News | January 7, 2014

Brine Concentrator Water Treatment Approved At Australian Mine

Brine Concentrator Water Treatment Approved at Australian Mine

The process of water treatment in some Australian mine sites is being improved by the use of a brine concentrator. Those accepting new water jobs at the Ranger mine site in Australia’s Northern Territory treat more of the water used in the process of mining.

This special system produces about 1,830 megalitres of cleaned water per year and is an integral part of water rehabilitation at this mine. Water inventory modeling had shown that the mine needed a larger capacity for treating more water. 700,000 man-hours were logged during fabrication and construction, and those in Australian water treatment jobs earn about $75,000 to $110,000 per annum. Further employees are needed to operate and maintain the concentrator.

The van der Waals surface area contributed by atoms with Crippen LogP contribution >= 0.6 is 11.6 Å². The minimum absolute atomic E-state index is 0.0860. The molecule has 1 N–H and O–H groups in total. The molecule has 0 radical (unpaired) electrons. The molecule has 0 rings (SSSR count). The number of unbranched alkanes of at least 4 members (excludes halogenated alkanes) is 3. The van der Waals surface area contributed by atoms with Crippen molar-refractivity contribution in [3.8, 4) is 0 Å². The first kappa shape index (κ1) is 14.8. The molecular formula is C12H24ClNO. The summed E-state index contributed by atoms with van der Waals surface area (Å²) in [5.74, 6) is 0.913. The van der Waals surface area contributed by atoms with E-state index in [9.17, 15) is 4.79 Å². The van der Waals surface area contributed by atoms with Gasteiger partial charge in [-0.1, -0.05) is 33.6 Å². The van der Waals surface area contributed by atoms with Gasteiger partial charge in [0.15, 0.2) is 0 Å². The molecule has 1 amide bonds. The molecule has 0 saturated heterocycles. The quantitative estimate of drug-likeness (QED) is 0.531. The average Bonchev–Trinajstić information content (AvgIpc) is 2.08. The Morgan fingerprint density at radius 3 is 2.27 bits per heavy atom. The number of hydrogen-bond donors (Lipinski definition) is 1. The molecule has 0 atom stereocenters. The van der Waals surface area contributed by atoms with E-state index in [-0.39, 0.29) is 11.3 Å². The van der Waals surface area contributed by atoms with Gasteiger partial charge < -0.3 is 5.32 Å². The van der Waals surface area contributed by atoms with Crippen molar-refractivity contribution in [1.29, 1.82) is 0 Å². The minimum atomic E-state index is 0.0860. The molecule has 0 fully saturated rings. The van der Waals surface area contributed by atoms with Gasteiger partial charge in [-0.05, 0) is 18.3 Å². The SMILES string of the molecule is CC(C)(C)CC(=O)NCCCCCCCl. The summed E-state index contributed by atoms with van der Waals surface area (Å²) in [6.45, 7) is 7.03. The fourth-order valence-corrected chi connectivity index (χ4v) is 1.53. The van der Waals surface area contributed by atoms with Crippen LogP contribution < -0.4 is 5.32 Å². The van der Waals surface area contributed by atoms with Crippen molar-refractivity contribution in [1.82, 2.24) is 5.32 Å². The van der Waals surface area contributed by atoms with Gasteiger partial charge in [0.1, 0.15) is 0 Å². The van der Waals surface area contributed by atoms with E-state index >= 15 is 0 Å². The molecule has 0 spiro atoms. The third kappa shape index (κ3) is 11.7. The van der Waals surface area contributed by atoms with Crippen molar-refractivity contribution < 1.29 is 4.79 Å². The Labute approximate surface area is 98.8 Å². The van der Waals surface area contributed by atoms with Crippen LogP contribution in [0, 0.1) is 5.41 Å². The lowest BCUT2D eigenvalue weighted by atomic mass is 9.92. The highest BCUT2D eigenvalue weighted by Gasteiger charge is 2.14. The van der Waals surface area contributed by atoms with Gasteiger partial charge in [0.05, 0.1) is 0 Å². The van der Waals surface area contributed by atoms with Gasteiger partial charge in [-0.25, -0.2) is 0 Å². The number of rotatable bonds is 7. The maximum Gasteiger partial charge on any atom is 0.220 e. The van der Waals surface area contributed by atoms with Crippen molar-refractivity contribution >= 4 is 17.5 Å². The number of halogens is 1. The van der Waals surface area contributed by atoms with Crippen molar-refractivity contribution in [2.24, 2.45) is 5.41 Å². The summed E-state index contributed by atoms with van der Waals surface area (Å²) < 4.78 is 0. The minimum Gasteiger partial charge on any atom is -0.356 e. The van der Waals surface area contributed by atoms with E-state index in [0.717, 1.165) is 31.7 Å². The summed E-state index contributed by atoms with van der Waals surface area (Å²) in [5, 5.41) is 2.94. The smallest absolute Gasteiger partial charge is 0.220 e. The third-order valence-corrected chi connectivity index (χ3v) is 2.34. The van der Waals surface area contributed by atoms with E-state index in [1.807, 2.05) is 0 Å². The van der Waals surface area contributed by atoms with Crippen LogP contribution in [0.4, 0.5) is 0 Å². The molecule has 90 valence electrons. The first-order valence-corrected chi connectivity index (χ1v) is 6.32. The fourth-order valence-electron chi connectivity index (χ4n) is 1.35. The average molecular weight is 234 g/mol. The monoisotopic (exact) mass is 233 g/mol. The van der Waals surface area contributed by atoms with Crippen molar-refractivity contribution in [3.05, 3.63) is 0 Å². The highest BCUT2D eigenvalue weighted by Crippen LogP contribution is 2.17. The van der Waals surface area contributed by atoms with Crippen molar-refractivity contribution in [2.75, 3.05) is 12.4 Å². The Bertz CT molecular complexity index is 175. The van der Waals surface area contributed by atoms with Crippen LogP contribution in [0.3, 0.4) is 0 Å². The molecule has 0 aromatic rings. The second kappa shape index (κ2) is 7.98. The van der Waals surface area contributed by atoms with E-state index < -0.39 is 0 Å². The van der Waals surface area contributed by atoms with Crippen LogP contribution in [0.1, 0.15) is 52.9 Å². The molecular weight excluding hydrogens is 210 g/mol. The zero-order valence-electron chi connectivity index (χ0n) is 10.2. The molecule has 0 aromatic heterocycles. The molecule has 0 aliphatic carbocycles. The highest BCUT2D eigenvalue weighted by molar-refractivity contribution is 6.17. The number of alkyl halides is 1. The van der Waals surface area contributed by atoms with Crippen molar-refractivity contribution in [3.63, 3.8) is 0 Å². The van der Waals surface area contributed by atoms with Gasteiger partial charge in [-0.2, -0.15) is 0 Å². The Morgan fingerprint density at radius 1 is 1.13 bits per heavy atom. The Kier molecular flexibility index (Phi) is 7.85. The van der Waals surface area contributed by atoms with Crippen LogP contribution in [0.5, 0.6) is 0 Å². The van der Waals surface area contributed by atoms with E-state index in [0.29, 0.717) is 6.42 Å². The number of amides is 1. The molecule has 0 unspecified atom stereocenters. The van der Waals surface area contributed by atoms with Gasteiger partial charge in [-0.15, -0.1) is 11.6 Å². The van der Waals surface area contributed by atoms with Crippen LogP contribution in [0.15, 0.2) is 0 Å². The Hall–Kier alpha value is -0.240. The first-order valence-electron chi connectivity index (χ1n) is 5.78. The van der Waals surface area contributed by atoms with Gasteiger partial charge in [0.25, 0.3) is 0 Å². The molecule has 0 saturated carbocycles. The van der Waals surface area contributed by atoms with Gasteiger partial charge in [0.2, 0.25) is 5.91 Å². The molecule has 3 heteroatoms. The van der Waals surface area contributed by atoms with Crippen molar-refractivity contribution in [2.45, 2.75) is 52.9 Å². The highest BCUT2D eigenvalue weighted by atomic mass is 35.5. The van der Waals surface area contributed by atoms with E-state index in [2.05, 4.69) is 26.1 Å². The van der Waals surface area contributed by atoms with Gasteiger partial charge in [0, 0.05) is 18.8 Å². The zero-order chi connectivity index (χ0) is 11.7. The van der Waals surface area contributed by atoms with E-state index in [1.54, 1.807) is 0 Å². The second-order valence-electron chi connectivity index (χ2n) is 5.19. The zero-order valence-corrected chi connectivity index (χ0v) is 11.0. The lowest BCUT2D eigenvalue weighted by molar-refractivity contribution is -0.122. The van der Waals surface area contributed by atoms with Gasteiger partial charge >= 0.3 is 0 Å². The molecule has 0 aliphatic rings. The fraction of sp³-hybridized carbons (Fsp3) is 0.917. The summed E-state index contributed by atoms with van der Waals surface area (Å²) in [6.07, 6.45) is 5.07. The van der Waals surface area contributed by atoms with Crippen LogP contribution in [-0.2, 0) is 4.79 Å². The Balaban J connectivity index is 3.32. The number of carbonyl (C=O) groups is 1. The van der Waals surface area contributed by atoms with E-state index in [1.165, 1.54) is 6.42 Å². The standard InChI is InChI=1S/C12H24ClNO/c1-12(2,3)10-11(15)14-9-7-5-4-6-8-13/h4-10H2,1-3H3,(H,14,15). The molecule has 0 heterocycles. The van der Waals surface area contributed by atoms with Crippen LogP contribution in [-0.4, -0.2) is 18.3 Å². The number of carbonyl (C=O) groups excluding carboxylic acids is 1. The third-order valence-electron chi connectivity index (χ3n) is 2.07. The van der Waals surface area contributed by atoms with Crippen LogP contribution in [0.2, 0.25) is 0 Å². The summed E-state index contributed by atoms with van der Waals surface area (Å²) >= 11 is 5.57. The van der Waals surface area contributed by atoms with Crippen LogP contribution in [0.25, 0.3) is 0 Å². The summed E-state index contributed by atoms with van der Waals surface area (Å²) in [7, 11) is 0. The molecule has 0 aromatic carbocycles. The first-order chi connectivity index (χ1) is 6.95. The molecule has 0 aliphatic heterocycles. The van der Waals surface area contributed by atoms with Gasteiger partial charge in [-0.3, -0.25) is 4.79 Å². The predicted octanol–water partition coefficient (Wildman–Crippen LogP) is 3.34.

This brine concentrator is just one critical component in the future of ERA, the company running the mine. Successfully treating process water allows them to rehabilitate their site and ensure that their water balances are under control.

The company Veolia was responsible for the design of the concentrator, and they received a contract for operations and maintenance for the system by ERA. The early involvement of Veolia provided a smooth transition from checking out the system to a full-scale level of operation, while the ERA staff worked in other mine areas.

Ranger has been a source of uranium for 30 years. The mine produces more than 110,000 tons of uranium oxide. The brine concentrator was designed specifically for this project area, but similar systems are used in wastewater treatment plants for municipal and industrial areas.

Workers in the wastewater treatment field may work in large urban areas or in rural mining areas like the Ranger uranium site. The opportunities extend to anywhere there are large projects or population groups that use water. Creating drinking water, or at least water that is free of toxins, is a primary goal in wastewater treatment.

SOURCE: Veolia Water Solutions & Technologies